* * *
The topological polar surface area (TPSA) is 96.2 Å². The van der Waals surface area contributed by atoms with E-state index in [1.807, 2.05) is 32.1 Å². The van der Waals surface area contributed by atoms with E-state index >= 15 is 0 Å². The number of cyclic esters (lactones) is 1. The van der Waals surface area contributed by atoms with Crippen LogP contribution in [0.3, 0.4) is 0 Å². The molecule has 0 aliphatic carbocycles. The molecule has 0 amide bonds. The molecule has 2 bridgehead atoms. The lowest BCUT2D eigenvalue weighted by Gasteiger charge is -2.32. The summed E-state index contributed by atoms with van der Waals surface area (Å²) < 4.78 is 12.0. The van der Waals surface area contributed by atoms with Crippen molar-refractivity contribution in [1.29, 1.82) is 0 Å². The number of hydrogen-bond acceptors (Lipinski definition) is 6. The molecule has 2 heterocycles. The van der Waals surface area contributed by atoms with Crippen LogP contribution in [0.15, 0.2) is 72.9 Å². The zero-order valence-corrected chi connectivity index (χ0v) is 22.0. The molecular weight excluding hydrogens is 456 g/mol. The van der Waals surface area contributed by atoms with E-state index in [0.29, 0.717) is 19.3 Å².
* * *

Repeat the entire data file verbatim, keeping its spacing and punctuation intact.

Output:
The topological polar surface area (TPSA) is 96.2 Å². The van der Waals surface area contributed by atoms with E-state index in [1.807, 2.05) is 32.1 Å². The van der Waals surface area contributed by atoms with E-state index >= 15 is 0 Å². The number of cyclic esters (lactones) is 1. The van der Waals surface area contributed by atoms with Crippen LogP contribution in [0.3, 0.4) is 0 Å². The molecule has 0 aliphatic carbocycles. The molecule has 0 amide bonds. The molecule has 2 bridgehead atoms. The lowest BCUT2D eigenvalue weighted by Gasteiger charge is -2.32. The summed E-state index contributed by atoms with van der Waals surface area (Å²) < 4.78 is 12.0. The van der Waals surface area contributed by atoms with Crippen molar-refractivity contribution in [1.29, 1.82) is 0 Å². The number of hydrogen-bond acceptors (Lipinski definition) is 6. The molecule has 2 heterocycles. The van der Waals surface area contributed by atoms with Crippen LogP contribution in [0.15, 0.2) is 72.9 Å². The zero-order valence-corrected chi connectivity index (χ0v) is 22.0. The molecular weight excluding hydrogens is 456 g/mol. The van der Waals surface area contributed by atoms with E-state index in [0.29, 0.717) is 19.3 Å².